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It is a complex business world we live in and the increase of complexity is accelerating! Companies deal with many business aspects and fight for innovation and creativity. Companies are looking for opportunities and methods to deal with the “creative block”, if we will try to name this struggle. Creativity, out-of-the-box thinking, agility, and flexibility are just some of the characteristics companies are looking for in employees – characteristics that many times can be found among artists and other creative people.

Maybe it’s human nature or maybe it’s the development in technology and the large amount of information that makes it easier for us to engage with visuals rather than written words – videos, pictures, infographics and more. So it is no wonder that businesses are looking for alternatives to the traditional methods.

In order to do so they are hiring artists and designers to help them.

Artists and designers have the ability to simplify and visualize challenges, as well as problems and other questions. They can highlight blind-spots by creating visual maps of the company’s core business and assist in increasing engagement in meetings.  There is a trend of hiring designers to participate in business meetings as it was written in an article on Entrepreneur.com.

In another past article Wanted: Arts majors for High-Tech, Shai Ozon, CEO of One1 Group, an Israeli IT company said that “Apple’s success did not stem from the fact that their computers were better than IBMs, rather from the synthesis of disciplines;” Apple’s success derives from different reasons but there is no argument that its designs set the bar very high in user experience and ease of usability. Zack Zigdon, co-founder and global operations manager of the start-up company Innovid mentioned that “the company’s first employee was a Creative Director, which is a position that does not exist at high-tech companies”. Zigdon highlighted the importance of this creativity characteristic in employees.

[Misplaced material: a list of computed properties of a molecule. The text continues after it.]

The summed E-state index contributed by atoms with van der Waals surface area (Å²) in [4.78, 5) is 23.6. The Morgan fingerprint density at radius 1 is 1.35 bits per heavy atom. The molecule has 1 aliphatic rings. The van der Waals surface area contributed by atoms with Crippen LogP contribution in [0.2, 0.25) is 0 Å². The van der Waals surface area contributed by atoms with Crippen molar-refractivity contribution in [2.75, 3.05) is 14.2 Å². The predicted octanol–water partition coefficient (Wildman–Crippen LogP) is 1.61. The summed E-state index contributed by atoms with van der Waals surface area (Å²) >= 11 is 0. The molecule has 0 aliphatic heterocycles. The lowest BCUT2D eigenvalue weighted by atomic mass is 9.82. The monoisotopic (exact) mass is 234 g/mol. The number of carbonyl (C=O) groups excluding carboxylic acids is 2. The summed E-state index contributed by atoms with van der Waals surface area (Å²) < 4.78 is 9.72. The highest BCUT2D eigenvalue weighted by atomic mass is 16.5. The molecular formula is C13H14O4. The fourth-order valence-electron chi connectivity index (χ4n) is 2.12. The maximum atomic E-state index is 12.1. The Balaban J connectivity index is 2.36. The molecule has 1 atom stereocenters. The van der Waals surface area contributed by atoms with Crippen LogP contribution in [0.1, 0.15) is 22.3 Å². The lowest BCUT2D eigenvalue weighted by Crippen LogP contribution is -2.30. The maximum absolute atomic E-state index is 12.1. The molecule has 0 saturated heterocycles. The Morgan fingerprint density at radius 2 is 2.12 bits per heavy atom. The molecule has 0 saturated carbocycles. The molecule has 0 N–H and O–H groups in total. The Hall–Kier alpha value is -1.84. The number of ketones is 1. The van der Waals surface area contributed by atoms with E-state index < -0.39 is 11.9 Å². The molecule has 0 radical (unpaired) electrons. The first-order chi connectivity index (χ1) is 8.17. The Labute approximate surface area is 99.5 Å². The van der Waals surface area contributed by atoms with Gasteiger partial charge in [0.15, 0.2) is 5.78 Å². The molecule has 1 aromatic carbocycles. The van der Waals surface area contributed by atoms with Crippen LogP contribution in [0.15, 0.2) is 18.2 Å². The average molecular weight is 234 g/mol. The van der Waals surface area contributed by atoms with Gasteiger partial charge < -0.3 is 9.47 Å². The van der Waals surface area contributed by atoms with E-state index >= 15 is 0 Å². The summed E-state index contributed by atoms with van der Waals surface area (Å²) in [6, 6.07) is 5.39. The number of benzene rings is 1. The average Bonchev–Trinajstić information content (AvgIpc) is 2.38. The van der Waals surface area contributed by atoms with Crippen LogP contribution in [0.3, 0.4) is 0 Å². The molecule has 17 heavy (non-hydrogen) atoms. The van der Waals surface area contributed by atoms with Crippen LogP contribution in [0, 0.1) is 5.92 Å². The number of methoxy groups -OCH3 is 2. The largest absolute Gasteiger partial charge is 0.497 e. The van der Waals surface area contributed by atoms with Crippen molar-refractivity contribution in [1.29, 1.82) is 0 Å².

Besides working with artists on specific challenges, companies are looking to implement artists’ practices in their daily life. Apple for example teaches it employees about Picasso – yes, yes, Picasso – the grand master of minimalism (not the art movement J ), the artist who managed to draw a massive bull in just few lines. So is it surprising that Apple, which has products that are minimal and beautiful, is teaching Picasso?

Or take Foursquare for example. Foursquare’s designers and engineers are participating regularly in a weekly art activity every Friday at 5 p.m. The meeting’s purpose is to deal with creative challenges that brings team member brings to the table. The challenge is one that does not relate to the company’s regular core business. In an article published on FastCompany.com, Jon Steinback, head of Product Design at Foursquare, said that he finds it more useful to spend the hour imagining, rather than focusing on the   narrow and specific problems of Foursquare.

I guess we will see more of this trend. If anyone is familiar with any other similar art activities out there, please share by email. you are familiar with more worth mentioning art activities in business companies, please send me an email, would love to know and write about it.

 

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